How might the possession of nuclear weapons alter Tehran's behavior? During the Cold War, nuclear weapons generally moderated superpower behavior. Conversely, such weapons have not prevented India and Pakistan from engaging in low-level conflict and approaching the nuclear brink several times, while Iraq's maturing weapons of mass destruction programs bred confidence that led to increasingly aggressive behavior in the late 1980s, culminating in the invasion of Kuwait. It is not clear which of these models might apply to a nucleararmed Iran. In any case, political instability in Iran could make a stable deterrent relationship difficult to establish and sustain. In the event of widespread antiregime unrest, Tehran's reaction might be difficult to predict. If they thought the regime was threatened, hardline elements with access to Iran's nuclear arsenal might use such weapons against foreign powers that they believed to be behind the unrest or pass them on to terrorist groups aligned with Tehran.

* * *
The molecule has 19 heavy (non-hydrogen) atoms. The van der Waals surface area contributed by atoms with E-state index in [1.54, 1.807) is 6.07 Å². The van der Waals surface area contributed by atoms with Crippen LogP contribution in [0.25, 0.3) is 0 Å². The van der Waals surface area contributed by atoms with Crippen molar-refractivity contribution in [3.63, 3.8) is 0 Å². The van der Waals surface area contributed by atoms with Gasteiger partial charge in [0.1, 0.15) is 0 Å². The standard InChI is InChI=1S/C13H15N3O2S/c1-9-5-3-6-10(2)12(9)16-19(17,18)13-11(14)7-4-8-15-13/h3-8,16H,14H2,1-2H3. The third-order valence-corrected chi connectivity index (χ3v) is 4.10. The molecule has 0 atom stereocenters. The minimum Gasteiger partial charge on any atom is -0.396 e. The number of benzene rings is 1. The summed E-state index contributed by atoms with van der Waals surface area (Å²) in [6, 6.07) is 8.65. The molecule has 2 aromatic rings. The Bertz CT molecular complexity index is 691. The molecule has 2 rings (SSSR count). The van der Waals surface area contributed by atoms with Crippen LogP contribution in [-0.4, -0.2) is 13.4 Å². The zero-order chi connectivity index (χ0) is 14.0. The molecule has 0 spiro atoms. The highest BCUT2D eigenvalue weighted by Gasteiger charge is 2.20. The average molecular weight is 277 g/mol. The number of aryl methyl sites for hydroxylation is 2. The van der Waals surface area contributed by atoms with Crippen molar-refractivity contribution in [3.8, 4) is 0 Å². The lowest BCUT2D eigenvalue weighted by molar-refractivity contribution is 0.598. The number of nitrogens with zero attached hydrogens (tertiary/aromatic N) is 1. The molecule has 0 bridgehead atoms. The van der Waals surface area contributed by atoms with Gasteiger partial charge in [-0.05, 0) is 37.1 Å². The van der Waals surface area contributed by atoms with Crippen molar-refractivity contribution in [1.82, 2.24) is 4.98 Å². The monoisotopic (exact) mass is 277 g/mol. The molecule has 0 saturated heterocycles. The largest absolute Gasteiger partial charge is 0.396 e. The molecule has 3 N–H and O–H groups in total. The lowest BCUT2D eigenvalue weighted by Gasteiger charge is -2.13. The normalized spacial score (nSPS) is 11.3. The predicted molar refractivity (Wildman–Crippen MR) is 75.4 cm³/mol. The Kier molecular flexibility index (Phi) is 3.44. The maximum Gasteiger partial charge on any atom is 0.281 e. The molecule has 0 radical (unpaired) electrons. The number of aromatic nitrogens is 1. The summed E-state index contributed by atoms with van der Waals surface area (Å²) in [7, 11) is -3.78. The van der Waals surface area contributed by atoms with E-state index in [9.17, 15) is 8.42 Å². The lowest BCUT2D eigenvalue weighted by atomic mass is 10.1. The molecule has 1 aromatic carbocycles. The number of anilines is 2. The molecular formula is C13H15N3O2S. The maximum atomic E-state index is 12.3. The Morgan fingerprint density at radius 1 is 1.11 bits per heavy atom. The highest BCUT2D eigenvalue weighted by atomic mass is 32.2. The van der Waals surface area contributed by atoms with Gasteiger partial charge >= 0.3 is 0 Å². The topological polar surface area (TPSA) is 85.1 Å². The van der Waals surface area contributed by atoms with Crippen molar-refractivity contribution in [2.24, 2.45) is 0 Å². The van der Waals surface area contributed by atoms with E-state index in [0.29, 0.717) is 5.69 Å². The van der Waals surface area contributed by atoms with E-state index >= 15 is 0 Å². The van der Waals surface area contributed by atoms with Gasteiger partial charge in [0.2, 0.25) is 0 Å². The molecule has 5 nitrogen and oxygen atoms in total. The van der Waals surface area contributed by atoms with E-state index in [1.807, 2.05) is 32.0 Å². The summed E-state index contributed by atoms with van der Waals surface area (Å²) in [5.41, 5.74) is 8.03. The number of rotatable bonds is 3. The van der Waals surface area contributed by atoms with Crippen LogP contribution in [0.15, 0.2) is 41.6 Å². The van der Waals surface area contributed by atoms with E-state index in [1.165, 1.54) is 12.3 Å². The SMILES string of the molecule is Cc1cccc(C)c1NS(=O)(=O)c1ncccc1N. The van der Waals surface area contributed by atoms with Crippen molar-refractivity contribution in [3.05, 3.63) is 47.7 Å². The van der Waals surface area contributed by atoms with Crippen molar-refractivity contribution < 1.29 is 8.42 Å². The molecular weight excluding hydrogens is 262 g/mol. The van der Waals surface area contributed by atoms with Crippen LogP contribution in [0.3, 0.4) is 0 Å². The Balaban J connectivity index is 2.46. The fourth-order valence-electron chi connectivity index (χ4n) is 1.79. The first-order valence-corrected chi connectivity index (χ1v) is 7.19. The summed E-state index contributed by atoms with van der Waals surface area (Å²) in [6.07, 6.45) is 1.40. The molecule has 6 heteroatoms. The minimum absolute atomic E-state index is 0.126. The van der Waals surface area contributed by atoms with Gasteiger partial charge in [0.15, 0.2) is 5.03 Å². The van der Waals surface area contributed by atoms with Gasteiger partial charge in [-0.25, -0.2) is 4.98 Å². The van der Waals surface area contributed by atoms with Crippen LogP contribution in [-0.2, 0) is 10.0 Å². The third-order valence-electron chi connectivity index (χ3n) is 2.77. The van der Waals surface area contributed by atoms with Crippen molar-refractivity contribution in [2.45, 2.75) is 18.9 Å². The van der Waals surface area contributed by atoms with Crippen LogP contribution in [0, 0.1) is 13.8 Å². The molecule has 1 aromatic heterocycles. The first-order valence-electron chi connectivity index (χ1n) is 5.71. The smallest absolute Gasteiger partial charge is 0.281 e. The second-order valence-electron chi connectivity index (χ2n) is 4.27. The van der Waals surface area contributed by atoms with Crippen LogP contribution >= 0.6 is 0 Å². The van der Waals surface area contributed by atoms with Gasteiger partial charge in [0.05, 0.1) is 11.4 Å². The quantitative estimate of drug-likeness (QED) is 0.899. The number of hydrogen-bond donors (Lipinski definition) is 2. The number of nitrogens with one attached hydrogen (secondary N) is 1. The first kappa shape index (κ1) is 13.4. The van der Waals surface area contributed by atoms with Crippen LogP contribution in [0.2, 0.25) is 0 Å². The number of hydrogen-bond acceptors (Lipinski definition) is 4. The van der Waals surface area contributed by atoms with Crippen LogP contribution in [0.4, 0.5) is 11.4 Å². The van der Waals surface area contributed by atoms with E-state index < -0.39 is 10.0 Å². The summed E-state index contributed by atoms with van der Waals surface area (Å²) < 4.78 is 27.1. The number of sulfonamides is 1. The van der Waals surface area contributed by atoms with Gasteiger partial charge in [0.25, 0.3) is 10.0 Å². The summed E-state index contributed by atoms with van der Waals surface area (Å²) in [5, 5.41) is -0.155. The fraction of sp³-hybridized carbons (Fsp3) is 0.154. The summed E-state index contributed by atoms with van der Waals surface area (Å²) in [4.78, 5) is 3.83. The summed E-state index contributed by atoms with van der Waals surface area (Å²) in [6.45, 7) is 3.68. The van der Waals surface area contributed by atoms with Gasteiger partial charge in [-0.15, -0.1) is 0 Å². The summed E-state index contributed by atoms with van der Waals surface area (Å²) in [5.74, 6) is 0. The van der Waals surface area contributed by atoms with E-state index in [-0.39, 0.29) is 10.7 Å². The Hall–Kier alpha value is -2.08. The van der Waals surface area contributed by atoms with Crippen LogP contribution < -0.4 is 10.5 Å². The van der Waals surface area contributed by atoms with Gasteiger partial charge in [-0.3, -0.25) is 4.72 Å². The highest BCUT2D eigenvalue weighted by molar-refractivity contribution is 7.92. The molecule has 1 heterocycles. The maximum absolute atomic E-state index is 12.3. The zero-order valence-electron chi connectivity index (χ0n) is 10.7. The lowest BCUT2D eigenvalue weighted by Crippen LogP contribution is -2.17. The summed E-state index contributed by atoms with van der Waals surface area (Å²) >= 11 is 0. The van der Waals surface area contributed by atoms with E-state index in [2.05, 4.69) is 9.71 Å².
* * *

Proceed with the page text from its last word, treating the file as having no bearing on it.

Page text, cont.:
What is to be done? The United States should continue efforts to delay the development of Iran's nuclear program by denying access to nuclear technology; mobilizing growing international concern about Iran's nuclear program in order to press Tehran into signing the Additional Protocol; encouraging the evolution of Iran's political system toward greater openness and democracy; and holding out the prospect of a "grand bargain" that would entail Iran agreeing to a verifiable freeze on all nuclear activities in return for an easing or lifting of economic sanctions and improved political and military ties across the board. The United States and others must make clear to Iran that cooperation in the nuclear sphere will beget improvements in Iran's political, economic, and security situation, whereas continuing down the current path will lead to a deterioration in all three areas. Finally, Washington should leave the possibility of preventive action on the table as a spur to diplomacy and an option of last resort, even if such action is fraught with risks and uncertainties.

This Special Policy Forum Report was prepared by Jason O'Connor.